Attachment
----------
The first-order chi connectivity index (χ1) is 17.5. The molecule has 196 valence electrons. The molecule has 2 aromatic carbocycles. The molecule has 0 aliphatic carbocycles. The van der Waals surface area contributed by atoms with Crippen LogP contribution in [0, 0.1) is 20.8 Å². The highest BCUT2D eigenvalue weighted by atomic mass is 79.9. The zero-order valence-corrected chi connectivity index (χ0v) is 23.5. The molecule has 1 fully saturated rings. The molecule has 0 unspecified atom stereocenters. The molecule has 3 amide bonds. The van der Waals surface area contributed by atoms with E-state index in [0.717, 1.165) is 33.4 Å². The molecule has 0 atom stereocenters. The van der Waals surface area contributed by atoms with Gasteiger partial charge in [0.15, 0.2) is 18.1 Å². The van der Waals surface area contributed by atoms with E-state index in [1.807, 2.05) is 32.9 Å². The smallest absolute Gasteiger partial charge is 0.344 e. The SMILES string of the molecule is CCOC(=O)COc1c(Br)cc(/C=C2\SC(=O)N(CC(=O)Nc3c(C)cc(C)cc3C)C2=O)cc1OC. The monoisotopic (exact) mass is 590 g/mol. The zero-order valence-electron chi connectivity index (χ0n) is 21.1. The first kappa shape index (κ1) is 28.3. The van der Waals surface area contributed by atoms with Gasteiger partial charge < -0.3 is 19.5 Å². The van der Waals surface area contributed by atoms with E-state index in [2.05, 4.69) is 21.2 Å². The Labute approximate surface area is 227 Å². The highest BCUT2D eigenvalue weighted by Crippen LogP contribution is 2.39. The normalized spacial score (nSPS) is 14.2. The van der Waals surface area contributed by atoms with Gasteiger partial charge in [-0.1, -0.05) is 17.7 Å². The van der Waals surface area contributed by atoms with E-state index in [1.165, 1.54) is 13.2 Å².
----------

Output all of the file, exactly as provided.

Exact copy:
The first-order chi connectivity index (χ1) is 17.5. The molecule has 196 valence electrons. The molecule has 2 aromatic carbocycles. The molecule has 0 aliphatic carbocycles. The van der Waals surface area contributed by atoms with Crippen LogP contribution in [0, 0.1) is 20.8 Å². The highest BCUT2D eigenvalue weighted by atomic mass is 79.9. The zero-order valence-corrected chi connectivity index (χ0v) is 23.5. The molecule has 1 fully saturated rings. The molecule has 0 unspecified atom stereocenters. The molecule has 3 amide bonds. The van der Waals surface area contributed by atoms with E-state index in [0.717, 1.165) is 33.4 Å². The molecule has 0 atom stereocenters. The van der Waals surface area contributed by atoms with Gasteiger partial charge in [0.15, 0.2) is 18.1 Å². The van der Waals surface area contributed by atoms with E-state index in [1.807, 2.05) is 32.9 Å². The smallest absolute Gasteiger partial charge is 0.344 e. The SMILES string of the molecule is CCOC(=O)COc1c(Br)cc(/C=C2\SC(=O)N(CC(=O)Nc3c(C)cc(C)cc3C)C2=O)cc1OC. The monoisotopic (exact) mass is 590 g/mol. The zero-order valence-electron chi connectivity index (χ0n) is 21.1. The first kappa shape index (κ1) is 28.3. The van der Waals surface area contributed by atoms with Gasteiger partial charge < -0.3 is 19.5 Å². The van der Waals surface area contributed by atoms with E-state index in [2.05, 4.69) is 21.2 Å². The Labute approximate surface area is 227 Å². The highest BCUT2D eigenvalue weighted by Crippen LogP contribution is 2.39. The normalized spacial score (nSPS) is 14.2. The van der Waals surface area contributed by atoms with Gasteiger partial charge in [-0.1, -0.05) is 17.7 Å². The van der Waals surface area contributed by atoms with E-state index in [1.165, 1.54) is 13.2 Å².